BP plc, with long-term greenhouse gas reduction targets in place and plans to invest $8 billion in solar, wind, hydrogen and other clean-energy technologies in the next 10 years, received top scores among 100 companies that are working to develop climate-friendly technologies, according to Ceres, a Boston-based investor coalition.
Also high on the list was Chevron Corp., which added renewable technologies into its energy portfolio and set targets to cut greenhouse gas emissions. American Electric Power's (AEP) decision to build the nation's first commercial-scale coal gasification power plant and Cinergy's work to curtail greenhouse emissions also placed them at the top of the power sector.
Ceres, a national network of investment funds, environmental organizations and other public interest groups working to advance environmental stewardship by businesses, analyzed how 100 leading companies are addressing financial risks and opportunities from climate change, whether from expanding greenhouse gas regulations, direct physical impacts or surging demand for climate-friendly technologies. Altogether, 76 U.S. companies and 24 non-U.S. companies in 10 business sectors are profiled in "Corporate Governance and Climate Change."
Using a 100-point system, BP earned 90 points out of 100, while AEP and Cinergy both garnered a 73. Among oil and gas sector "laggards," ExxonMobil Corp. bottomed out at 35 points, and in the power sector, Sempra Energy only earned 24 points.
Of its across-the-board leader, Ceres President Mindy S. Lubber said, "BP understands and is promoting the fact that all companies must work to reduce their carbon footprint, starting with fossil fuels."
Lubber noted more U.S.-based companies "realize that climate change is an enormous business issue that they need to manage immediately. Investor pressure, expanding greenhouse gas limits and surging global demand for clean-energy products are compelling U.S. businesses to act, although many others still fail to recognize the enormity of this issue. Ultimately, management and board members at all 100 of these companies need to make climate a top governance priority."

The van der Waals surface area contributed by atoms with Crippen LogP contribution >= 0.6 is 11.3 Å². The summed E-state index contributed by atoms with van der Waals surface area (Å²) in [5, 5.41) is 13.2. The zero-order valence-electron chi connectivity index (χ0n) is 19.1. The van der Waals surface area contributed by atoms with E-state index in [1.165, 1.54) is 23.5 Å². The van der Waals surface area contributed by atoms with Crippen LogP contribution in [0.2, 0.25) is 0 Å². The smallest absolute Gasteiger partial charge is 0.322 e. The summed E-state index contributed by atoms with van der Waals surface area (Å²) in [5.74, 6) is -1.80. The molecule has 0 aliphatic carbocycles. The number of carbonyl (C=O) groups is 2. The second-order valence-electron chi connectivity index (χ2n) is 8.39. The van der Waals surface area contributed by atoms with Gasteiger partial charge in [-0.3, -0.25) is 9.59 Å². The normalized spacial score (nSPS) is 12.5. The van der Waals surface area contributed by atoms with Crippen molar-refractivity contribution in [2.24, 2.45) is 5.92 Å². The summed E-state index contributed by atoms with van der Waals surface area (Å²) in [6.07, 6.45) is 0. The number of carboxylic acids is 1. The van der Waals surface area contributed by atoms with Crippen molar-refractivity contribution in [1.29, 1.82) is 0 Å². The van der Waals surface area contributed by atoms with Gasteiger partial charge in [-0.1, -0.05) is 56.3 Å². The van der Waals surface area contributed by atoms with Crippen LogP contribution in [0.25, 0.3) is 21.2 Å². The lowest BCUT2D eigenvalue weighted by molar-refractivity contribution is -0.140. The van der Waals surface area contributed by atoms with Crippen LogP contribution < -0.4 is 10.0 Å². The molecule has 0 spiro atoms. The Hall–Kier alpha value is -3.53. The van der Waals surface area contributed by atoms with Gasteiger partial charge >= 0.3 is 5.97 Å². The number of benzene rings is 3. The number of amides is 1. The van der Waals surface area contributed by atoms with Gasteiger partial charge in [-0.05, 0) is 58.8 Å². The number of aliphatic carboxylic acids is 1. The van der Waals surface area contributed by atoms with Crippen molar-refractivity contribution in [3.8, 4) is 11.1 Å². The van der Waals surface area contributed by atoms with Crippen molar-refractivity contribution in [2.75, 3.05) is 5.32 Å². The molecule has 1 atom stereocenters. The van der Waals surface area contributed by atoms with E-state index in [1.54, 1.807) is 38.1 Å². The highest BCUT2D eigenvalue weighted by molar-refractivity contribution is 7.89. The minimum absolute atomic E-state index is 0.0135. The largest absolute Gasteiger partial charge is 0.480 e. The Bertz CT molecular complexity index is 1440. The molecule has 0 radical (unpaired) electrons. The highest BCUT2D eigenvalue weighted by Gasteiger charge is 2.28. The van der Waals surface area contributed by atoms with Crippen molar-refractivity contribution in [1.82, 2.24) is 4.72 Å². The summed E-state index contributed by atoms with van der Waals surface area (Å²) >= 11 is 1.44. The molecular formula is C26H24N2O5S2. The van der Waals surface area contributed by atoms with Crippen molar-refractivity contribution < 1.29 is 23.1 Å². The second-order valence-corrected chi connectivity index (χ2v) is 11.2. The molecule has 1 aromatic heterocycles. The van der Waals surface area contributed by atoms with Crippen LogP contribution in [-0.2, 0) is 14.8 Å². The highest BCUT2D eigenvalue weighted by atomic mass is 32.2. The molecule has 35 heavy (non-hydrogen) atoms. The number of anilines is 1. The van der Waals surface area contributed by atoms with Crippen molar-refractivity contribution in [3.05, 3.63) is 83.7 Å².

Using a "Climate Governance Checklist," the report evaluated how major industrial corporations address climate change in five broad areas: board oversight, management performance, public disclosure, greenhouse gas emissions accounting and strategic planning. The report took nine months to complete and uses data from securities filings, company reports, company websites, third-party questionnaires and direct company communications.
The report ranked the largest companies in the oil/gas, electric power, auto, chemical, industrial equipment, mining/metals, coal, food products, forest products and air transportation sectors, with operations in the United States. The scoring system gave most credit to companies with a sustained commitment to controlling greenhouse gas emissions, disclosing data and strategies, supporting regulatory actions, and taking practical, near-term steps to find lasting solutions to climate change.
Three years ago, Ceres reported major U.S. businesses were doing little to address climate challenge, and the latest results are encouraging. However, "dozens of U.S. businesses in various climate vulnerable sectors -- including leading electric power and oil companies -- are still largely dismissing the issue or failing to articulate clear strategies to meet the challenge," Ceres noted.
Low climate governance scores also were prevalent among entire sectors, including: coal companies, which are especially vulnerable to greenhouse gas regulations; food and forest product companies, which are vulnerable to natural resource impacts from climate change; and airlines, one of the fastest growing sources of CO2 emissions.
Douglas Cogan, principal author of the new report, said he sees important progress by U.S. companies that are beginning to build climate change into their governance practices and strategic planning. Still, Cogan acknowledged that the challenge ahead for all companies, including BP and other leaders, is enormous.
"Typically, CEOs and boards look out only three to five years when making investment decisions -- about as long as they serve in their leadership roles," Cogan said. "But the assets they put into place last much longer. Building a new conventional coal plant or a new engine factory for SUVs might make sense under 'business as usual' thinking, but what will happen to these facilities in five or 10 years, when they're still not fully depreciated but facing carbon emission constraints?"
Company scores, profiles and the summary report on each company are available at www.ceres.org.
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